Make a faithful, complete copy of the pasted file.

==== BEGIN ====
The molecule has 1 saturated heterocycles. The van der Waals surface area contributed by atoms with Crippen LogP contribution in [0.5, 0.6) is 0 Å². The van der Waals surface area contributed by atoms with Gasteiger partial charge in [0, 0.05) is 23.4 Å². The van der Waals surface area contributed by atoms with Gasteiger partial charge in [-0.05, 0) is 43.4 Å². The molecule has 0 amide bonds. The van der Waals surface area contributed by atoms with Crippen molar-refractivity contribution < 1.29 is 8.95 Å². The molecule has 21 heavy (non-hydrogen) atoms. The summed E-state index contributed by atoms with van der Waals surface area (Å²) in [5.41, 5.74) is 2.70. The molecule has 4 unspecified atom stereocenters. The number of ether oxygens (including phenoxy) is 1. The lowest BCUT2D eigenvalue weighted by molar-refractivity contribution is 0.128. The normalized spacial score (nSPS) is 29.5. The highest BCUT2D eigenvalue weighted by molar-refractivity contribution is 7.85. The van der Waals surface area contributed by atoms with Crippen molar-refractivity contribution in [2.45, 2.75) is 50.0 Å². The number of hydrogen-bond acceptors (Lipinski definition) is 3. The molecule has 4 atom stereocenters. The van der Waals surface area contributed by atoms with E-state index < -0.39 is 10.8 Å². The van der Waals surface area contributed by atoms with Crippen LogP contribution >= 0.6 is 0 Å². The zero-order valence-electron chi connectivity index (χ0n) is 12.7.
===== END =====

The molecule has 1 saturated heterocycles. The van der Waals surface area contributed by atoms with Crippen LogP contribution in [0.5, 0.6) is 0 Å². The van der Waals surface area contributed by atoms with Gasteiger partial charge in [0, 0.05) is 23.4 Å². The van der Waals surface area contributed by atoms with Gasteiger partial charge in [-0.05, 0) is 43.4 Å². The molecule has 0 amide bonds. The van der Waals surface area contributed by atoms with Crippen molar-refractivity contribution < 1.29 is 8.95 Å². The molecule has 21 heavy (non-hydrogen) atoms. The summed E-state index contributed by atoms with van der Waals surface area (Å²) in [5.41, 5.74) is 2.70. The molecule has 4 unspecified atom stereocenters. The number of ether oxygens (including phenoxy) is 1. The lowest BCUT2D eigenvalue weighted by molar-refractivity contribution is 0.128. The normalized spacial score (nSPS) is 29.5. The highest BCUT2D eigenvalue weighted by molar-refractivity contribution is 7.85. The van der Waals surface area contributed by atoms with Crippen molar-refractivity contribution in [2.45, 2.75) is 50.0 Å². The number of hydrogen-bond acceptors (Lipinski definition) is 3. The molecule has 4 atom stereocenters. The van der Waals surface area contributed by atoms with E-state index < -0.39 is 10.8 Å². The van der Waals surface area contributed by atoms with Crippen LogP contribution >= 0.6 is 0 Å². The zero-order valence-electron chi connectivity index (χ0n) is 12.7.